W.11 – David King – Prepared for Rejection, Looking for Opportunity


Problem Recognition, Definition, and Evaluation

As I have been applying for job opportunities for the last 5 months, I am finding it difficult to find a new opportunity. In the last 5 months I have applied at over 500 jobs and haven’t received one call for an interview. I was at a U.S. Government virtual career fair where over 1500 people showed up for only 9 jobs available.

There are many causes for this:

  • Not enough jobs available on the job market
  • Job market is flooded with unemployed talent
  • Too many applicants per position
  • Positions are being reserved for people known to the hiring manager, not necessarily the best talent.

I plan on addressing the root cause of positions being reserved for people know to the hiring manager.

Development of the feasible alternatives

  1. Network with the people doing the hiring to find a job paying $100,000 a year for the next 20 years accounting for 3% inflation and cost of living increases.
  2. Create your own job opportunity or company that pays $150,000 for the next 5 years accounting for 3% inflation and cost of living increases.

Selection of the criterion

  1. Future Worth
  2. Time Value

Analysis and comparison of the alternatives

Future Worth Alternative 1:

P = $100,000

i = 3%

N = 20

FW = P(F/P, 3%, 20)

FW = 100000(1.8061) = $180,610

Future Worth Alternative 2:

P = $150,000

i = 3%

N = 5

FW = P(F/P, 3%, 5)

FW = 150000(1.1593) = $173,895

Time Value Alternative 1:

I estimate my time to be worth $48.07 per hour ($100000 annual salary / (52 weeks * 40 hours per week)). I believe it takes 1 month of work or 160 work hours to account for each $10,000 you are looking for in expected salary which means it would take 10 months or 1600 hours to get the job.

1600 hours * $48.07 = $76,912.00

Time Value Alternative 2:

I estimate my time to be work $72.11 ($150000 annual salary / 52 weeks * 40 hours). I believe it takes 240 hours a month to create your own opportunity or company. I believe it takes 24 months to develop a good reputation and start to develop return on investment.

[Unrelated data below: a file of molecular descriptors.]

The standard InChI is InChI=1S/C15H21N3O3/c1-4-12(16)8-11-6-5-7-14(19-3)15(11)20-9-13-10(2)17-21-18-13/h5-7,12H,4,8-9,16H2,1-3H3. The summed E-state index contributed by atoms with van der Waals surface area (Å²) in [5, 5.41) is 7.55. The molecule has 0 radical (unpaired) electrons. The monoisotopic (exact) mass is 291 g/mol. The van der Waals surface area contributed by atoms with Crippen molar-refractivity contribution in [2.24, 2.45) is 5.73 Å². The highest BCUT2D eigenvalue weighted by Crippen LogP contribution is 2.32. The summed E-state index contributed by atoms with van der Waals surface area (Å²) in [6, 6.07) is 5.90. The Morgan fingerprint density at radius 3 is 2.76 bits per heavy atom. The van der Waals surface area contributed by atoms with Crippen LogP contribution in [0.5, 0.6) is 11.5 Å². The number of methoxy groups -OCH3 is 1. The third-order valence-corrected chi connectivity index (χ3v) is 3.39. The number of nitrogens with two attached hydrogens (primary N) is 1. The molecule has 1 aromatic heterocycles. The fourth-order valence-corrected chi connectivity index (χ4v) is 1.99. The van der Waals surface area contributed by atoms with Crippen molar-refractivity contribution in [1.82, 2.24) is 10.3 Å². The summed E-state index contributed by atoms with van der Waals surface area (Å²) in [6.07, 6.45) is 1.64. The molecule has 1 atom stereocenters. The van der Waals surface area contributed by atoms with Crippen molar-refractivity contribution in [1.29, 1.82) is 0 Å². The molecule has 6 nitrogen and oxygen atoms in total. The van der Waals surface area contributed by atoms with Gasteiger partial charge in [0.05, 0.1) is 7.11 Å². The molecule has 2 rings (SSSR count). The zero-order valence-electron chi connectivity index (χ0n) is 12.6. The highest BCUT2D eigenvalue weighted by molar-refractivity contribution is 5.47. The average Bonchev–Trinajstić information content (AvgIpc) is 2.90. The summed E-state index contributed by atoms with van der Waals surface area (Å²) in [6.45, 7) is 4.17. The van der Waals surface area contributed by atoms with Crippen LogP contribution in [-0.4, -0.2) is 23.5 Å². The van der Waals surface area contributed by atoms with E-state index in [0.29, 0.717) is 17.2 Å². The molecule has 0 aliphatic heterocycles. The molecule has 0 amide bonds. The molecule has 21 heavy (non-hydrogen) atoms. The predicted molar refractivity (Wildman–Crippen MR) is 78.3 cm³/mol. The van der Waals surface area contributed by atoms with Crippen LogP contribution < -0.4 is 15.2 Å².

240 hours * 24 months * 72.11 = 415,353.60

Selection of the preferred alternative

Future worth is the most important attribute. Alternative 2 is the best option because it has the best future worth, but also poses the highest risk as there is no guarantee of creating the job or the company being successful where with Alternative 1 will give a blanket of security at the same rate, but it takes nearly 15 years longer to get to a comparable number.

Performance monitoring and post evaluation results

The problem with the time value alternatives is that they are costs of time and can’t be recovered directly. For example I can’t charge a company for my time lost while not having a job. The owner of the company could get compensated for the time it took to setup the business until many years later and if it is still profitable.


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1 Response to W.11 – David King – Prepared for Rejection, Looking for Opportunity

  1. DrPDG says:

    Once again, a really GREAT problem statement, but honestly, I am at a loss to get the connection between the absolutely legitimate problem you identified and your analysis of that problem to find a solution. Explained another way, what does the Future Value have to do with solving your problem?

    First of all, you need to base your estimated value not on what you THINK you should be getting, but what the market says someone of your age & experience is worth. How to start? Go to the AACE Annual Salary Survey http://www.aacei.org/resources/salary/prevSalarySurvey.shtml then using STATISTICAL ANALYSIS, over the past 5 years. I want to know the MEAN, the upper and lower control limits (notice that AACE give you the Sigma for the data already) I also want to see you doing a trend analysis on this data. Is it going up or down and if so, how much.

    I also expect to see you differentiating between what you are PAID and what it costs the company to OWN you. I want to see evidence that you are fully cognizant of the difference between your salary and the cost of putting you in the field…..(suggest you read over chapters 2, 3 and 8 in your Skills & Knowledge)

    Then once you know the “real numbers” (not what you THINK you are worth, but what the market SAYS you are worth) and you know how much it costs the company to put you in the field (vs how much they are paying you) THEN I would like to see you using these values to come up with a meaningful strategy.

    Suggest that before you republish this, you do some additional research on finding jobs in today’s market-


    Bottom line- you have picked an excellent and very realistic problem statement but the tools & techniques being applied have little or no relevance to finding a solution to your problem. Try again……

    Dr. PDG, Jakarta

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